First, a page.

Cheers, Marc

  • Marc

    Like Bob, I found it difficult to see what you’re asking as I see a number of hypotheses to reflect on.

    I see a possible 1st hypothesis in how you mention Dave’s idea:
    [quote] This post is based on Dave Snowden’s idea that the way we change culture is create more cultural agents (stories) like “this”.[end quote]

    I learned that idea as:
    [quote] More stories like “this” and less stories like “that”. [end quote]

    You seem to focus on the first part, but I think the second part is initially easier. As an example using Dave’s terms: can I do less retrospective coherence and less premature convergence. Or how I think about it: can I defer judgement where I’m not forced to act immediately? I.e. I acknowledge that our capacity to make judgements serves the necessity to act in many situations, e.g. being attacked by a predator, and so we have a mental reflex to judge. I find it hard not to make such reflexive judgements, but I find it less hard not to take my judgement so quickly as sufficient. Dan North’s (I think) “if I’m right, I will still be right in 5 minutes, so let’s listen a bit more” comes to mind. I find it far more difficult to answer what I should be doing more of. Validating interventions is hard, finding invalidation for what I’m already doing is easier.

    The second vague hypothesis I see is:
    [quote] So how do we create stories like the ones we want?. [end quote]

    The hypothesis is that we know what stories we want. Can you articulate what stories you want, or meet your needs? Prompts the question: how do we test if a story is something we need more of? Increased scanning by distributed cognition will be key to answer that, so Sensemaker seems a good choice to me.
    As I told you on Twitter, I am uncomfortable with Hofstede. His categorisations portray culture as a set of “either-or” attributes, like a somewhat static landscape, whereas I see culture as fluid and endlessly forming and fragmenting. So at best, using Hofstede, we can take a snapshot or a series of snapshots, but from what I read about his work (I lack the time to retrace my reading from about a year ago), this approach is unhelpful to guide interventions successfully. (If my reading of Hofstede is wrong and it is successfully applied, please tell me!) As I also said, I do find your table much more promising, as it offers markers to check behaviours. But I hesitate drawing conclusions on a underlaying culture, i.e. if you show behaviour X, your culture must be Y. All of this has to be interpreted in context.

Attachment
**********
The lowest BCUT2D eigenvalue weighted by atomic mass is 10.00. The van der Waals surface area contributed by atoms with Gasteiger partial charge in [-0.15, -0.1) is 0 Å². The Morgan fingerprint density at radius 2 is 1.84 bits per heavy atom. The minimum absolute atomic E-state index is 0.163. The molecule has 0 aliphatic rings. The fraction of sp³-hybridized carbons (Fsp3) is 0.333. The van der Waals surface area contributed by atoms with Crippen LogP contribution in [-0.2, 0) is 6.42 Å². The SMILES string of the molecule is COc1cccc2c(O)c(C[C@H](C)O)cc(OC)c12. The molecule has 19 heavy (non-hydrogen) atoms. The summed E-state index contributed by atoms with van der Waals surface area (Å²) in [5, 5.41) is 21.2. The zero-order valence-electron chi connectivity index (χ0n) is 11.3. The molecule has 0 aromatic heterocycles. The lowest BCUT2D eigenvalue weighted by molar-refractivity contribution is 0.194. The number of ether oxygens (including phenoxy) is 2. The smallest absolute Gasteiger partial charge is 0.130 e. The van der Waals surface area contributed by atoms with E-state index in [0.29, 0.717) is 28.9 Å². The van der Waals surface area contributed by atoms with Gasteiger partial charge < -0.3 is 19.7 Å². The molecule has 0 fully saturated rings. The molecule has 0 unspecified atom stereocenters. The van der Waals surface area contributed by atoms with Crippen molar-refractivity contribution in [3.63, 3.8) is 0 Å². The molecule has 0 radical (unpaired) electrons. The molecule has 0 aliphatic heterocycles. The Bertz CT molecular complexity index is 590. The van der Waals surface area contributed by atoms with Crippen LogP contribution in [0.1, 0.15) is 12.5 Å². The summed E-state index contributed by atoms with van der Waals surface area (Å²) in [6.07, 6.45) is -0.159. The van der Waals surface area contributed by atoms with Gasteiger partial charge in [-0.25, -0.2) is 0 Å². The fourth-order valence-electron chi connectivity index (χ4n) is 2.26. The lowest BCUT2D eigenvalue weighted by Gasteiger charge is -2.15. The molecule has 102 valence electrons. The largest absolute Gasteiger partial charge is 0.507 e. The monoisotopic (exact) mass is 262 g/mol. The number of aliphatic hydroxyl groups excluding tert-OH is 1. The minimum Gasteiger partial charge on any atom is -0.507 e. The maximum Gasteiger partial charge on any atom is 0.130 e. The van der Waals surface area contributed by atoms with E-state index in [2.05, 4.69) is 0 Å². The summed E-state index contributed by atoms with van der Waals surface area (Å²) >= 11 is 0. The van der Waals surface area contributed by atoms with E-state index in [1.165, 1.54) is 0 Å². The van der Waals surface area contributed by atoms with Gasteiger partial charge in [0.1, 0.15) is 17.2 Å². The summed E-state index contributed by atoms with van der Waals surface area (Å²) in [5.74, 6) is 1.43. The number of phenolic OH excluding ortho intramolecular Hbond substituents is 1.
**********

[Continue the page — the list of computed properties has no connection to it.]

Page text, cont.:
The third hypothesis I see is:
    [quote] I hypothesise that the cultures of organisations naturally tend to move towards risk averse as they scale and the challenge is to move towards risk managed (innovation). [end quote]
    I believe that’s true and a consequence of the dynamics in social networks or, as I hope, how such networks behave without deliberate intervention for alignment (aka leadership). In order to align a larger network, individuals also have to volunteer for that alignment, i.e. leadership has to agree to relinquish control. (I believe you agree with that.) Then comes the question, for large networks, is it healthy not to be risk averse overall? Would it be maybe safer to fail if only specific regions of the network are taking risks?

    Finally, I really have a problem with your point 2. You imply the expectation that we can or should be able to exhibit the rational, right behaviour in most situations. That contradicts our nature. In my opinion, the improvement has to come from making a behavioural failure less of a problem, i.e. we have to accept that because we are humans, we fail each other.
    If we accept our shame triggers (become able to withstand the discomfort when confronted with blame/shame/hurt) and we understand that as the result of being human, (i.e. not rational, not always fair, mostly judgemental as reflex), then blaming and shaming reflects the perpetrator’s fear of disconnection from the group – or at least the fear of dropping down the pecking order.